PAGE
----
Wojciech Dada, Katarzyna Górna, Rafał Jakubowicz
Wojciech Dada, Katarzyna Górna, Rafał Jakubowicz, Cleansing, 2020. Single-channel video, 23 min. Selected by Museum of Modern Art in Warsaw
The film refers to the 2001 American production Conspiracy (distributed in Poland with the Polish title Ostateczne rozwiązanie, literally translated to “final solution”). The American film is based on archival protocols documenting a conference held in Wannsee on January 20, 1942, where a group of Nazi dignitaries gathered to “resolve the Jewish question.” During the conference, the Nazis make the tragic decision to mass-exterminate Jews with the use of gas chambers. The film refers to the aesthetics and drama of Conspiracy but takes on an entirely different issue: the legitimacy of human existence as a species in the eyes of animals. As part of the narrative, animals plot to take revenge on their enemies. Various representatives of the animal kingdom act as judges and provide an extensive list of arguments against the harmful activities of homo sapiens. Different issues that have threatened the existence of life on Earth throughout the development of human civilization: from the suffering of animals on industrial farms, to tons of plastics polluting the oceans, to greenhouse gas emissions leading to climate catastrophe. The fact that the viewer has no doubt as to who actually takes part in the proceedings amplifies the grotesque character of these scenes. People—who, every day, kill animals all over the world—are hiding behind the images of mammals, birds, and reptiles. The cheap, latex masks used in the film express the objectifying, colonial attitude of humans towards all other species inhabiting the planet. The film depicts the profound tragedy of animals: not only are their needs disrespected, but also—especially in the case of farm animals—their suffering is not understood or treated with empathy.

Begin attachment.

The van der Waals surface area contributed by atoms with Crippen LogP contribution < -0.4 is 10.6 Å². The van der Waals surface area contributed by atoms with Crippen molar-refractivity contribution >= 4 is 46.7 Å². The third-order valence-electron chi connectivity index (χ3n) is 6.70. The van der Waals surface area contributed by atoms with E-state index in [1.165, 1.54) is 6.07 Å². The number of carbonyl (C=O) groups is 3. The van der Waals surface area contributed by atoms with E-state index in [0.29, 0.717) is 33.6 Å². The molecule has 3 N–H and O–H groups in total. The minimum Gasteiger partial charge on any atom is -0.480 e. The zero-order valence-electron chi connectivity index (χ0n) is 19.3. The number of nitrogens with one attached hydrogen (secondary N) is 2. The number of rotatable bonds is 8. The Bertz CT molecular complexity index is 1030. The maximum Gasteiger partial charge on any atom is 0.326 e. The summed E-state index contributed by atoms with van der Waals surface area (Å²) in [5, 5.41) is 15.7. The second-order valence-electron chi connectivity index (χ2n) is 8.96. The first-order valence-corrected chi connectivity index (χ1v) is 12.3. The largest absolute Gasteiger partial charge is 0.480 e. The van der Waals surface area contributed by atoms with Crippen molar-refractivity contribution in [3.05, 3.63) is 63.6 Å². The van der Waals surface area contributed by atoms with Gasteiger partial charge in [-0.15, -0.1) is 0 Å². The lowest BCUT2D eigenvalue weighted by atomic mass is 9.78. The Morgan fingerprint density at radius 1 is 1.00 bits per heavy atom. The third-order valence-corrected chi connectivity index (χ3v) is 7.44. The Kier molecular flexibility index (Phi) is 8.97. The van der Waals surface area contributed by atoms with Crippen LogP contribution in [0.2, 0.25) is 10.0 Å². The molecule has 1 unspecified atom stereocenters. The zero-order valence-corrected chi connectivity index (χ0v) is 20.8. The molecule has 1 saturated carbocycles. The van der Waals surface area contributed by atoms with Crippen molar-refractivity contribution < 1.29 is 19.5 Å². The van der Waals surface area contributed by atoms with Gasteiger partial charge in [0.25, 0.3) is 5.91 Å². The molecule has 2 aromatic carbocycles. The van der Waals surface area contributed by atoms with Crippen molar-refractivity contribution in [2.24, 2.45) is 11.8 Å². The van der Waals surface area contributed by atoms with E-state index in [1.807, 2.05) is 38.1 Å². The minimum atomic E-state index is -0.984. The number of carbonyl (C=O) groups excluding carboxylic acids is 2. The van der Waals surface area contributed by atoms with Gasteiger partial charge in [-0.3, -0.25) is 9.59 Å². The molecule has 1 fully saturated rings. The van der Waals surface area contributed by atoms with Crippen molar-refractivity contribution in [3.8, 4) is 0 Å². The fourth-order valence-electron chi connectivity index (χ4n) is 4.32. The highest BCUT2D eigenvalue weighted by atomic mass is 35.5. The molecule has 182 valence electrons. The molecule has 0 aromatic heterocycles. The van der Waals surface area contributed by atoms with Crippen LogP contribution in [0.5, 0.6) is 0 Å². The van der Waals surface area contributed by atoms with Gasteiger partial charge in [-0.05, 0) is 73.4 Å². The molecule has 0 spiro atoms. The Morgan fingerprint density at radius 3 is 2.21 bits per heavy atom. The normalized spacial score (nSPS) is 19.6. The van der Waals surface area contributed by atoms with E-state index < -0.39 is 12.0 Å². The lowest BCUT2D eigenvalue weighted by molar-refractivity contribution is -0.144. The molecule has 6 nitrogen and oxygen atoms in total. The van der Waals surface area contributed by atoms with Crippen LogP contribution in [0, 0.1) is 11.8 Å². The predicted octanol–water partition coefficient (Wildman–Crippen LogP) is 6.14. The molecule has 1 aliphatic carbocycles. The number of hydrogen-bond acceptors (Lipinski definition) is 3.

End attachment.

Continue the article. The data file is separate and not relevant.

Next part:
Wojciech Dada (Polish, b. 1964) is an artist and graduate of the Faculty of Painting, Graphic Design and Sculpture at the Academy of Fine Arts in Poznań (1995). He has since taught at the University of Arts in Poznań. In 2002 Dada joined the Wunderteam artistic group, together with Rafał Jakubowicz, and, since 2005, Maciej Kurak, previously also with Paweł Kaszczyński and Włodek Filipek, who passed away in 2005. Dada has presented his works at solo and group exhibitions, including shows at Galeria Działań in Warsaw, National Museum in Krakow, Wyspa Gallery in Gdańsk, Kubus Gallery in Hannover, Center of Polish Sculpture in Orońsko, ON Gallery in Poznań, Zona Sztuki Aktualnej in Łódź, Entrepôt (port du canal) a Venarey-Les-Laumes, France, Anarchistyczny Klub/Księgarnia Zemsta in Poznań, and CSW Znaki Czasu in Toruń.
Katarzyna Górna (Polish, b. 1968) is an artist, graduate of the “Kowalnia” studio at the Academy of Fine Arts in Warsaw, and representative of the genre known as critical art. Over the course of the last decade, Górna’s works have become socially engaged manifestos concerning, among other things, the exploitation of workers, climate change, and multinationals. Since 2009, Górna has also been involved in the struggle for the rights of artists and cultural workers. She is the cofounder of the Citizen’s Forum for Contemporary Arts. In 2019, she received a doctorate in art from the Academy of Art in Szczecin.
Rafał Jakubowicz (Polish, b. 1974) is and artist and graduate of the Academy of Fine Arts (Faculty of Art Education and the Faculty of Painting, Graphics and Sculpture) and the University of Adam Mickiewicz in Poznań (Faculty of Modern Languages, majoring in Hebrew studies). He is also a member of the Workers’ Initiative Trade Union (Inicjatywa Pracownicza). In his projects and teaching practice, he addresses the problems of the precariat, the trade union movement, exploitation, and the practices of resistance in special economic zones. He is also interested in the social costs of transformation in Poland and Eastern Europe, unemployment and class discrimination, antisocial housing policies, poverty ghettos and penal management of poverty, as well as the appropriation of memory in the context of historical policy. In 2015, he created an illuminated relief portraying Jolanta Brzeska, the Warsaw tenant rights activist, entitled Musicie coś zrobić (You have to do something) for the WARSAW UNDER CONSTRUCTION festival.